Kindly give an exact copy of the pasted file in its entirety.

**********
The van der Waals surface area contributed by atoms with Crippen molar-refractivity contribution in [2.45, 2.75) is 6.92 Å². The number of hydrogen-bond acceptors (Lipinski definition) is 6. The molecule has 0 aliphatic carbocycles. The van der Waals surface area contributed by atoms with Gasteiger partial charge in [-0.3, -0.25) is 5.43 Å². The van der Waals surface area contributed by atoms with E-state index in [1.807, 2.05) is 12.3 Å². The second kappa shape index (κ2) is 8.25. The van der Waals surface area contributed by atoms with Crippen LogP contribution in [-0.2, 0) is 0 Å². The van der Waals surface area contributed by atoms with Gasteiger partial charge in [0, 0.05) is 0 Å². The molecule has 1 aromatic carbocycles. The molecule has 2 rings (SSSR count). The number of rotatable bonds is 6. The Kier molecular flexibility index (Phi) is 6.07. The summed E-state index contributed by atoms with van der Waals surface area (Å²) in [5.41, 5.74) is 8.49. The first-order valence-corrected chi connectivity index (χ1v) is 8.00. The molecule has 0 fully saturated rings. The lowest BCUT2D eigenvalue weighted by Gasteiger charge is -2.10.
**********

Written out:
The van der Waals surface area contributed by atoms with Crippen molar-refractivity contribution in [2.45, 2.75) is 6.92 Å². The number of hydrogen-bond acceptors (Lipinski definition) is 6. The molecule has 0 aliphatic carbocycles. The van der Waals surface area contributed by atoms with Gasteiger partial charge in [-0.3, -0.25) is 5.43 Å². The van der Waals surface area contributed by atoms with E-state index in [1.807, 2.05) is 12.3 Å². The second kappa shape index (κ2) is 8.25. The van der Waals surface area contributed by atoms with Crippen LogP contribution in [-0.2, 0) is 0 Å². The van der Waals surface area contributed by atoms with Gasteiger partial charge in [0, 0.05) is 0 Å². The molecule has 1 aromatic carbocycles. The molecule has 2 rings (SSSR count). The number of rotatable bonds is 6. The Kier molecular flexibility index (Phi) is 6.07. The summed E-state index contributed by atoms with van der Waals surface area (Å²) in [5.41, 5.74) is 8.49. The first-order valence-corrected chi connectivity index (χ1v) is 8.00. The molecule has 0 fully saturated rings. The lowest BCUT2D eigenvalue weighted by Gasteiger charge is -2.10.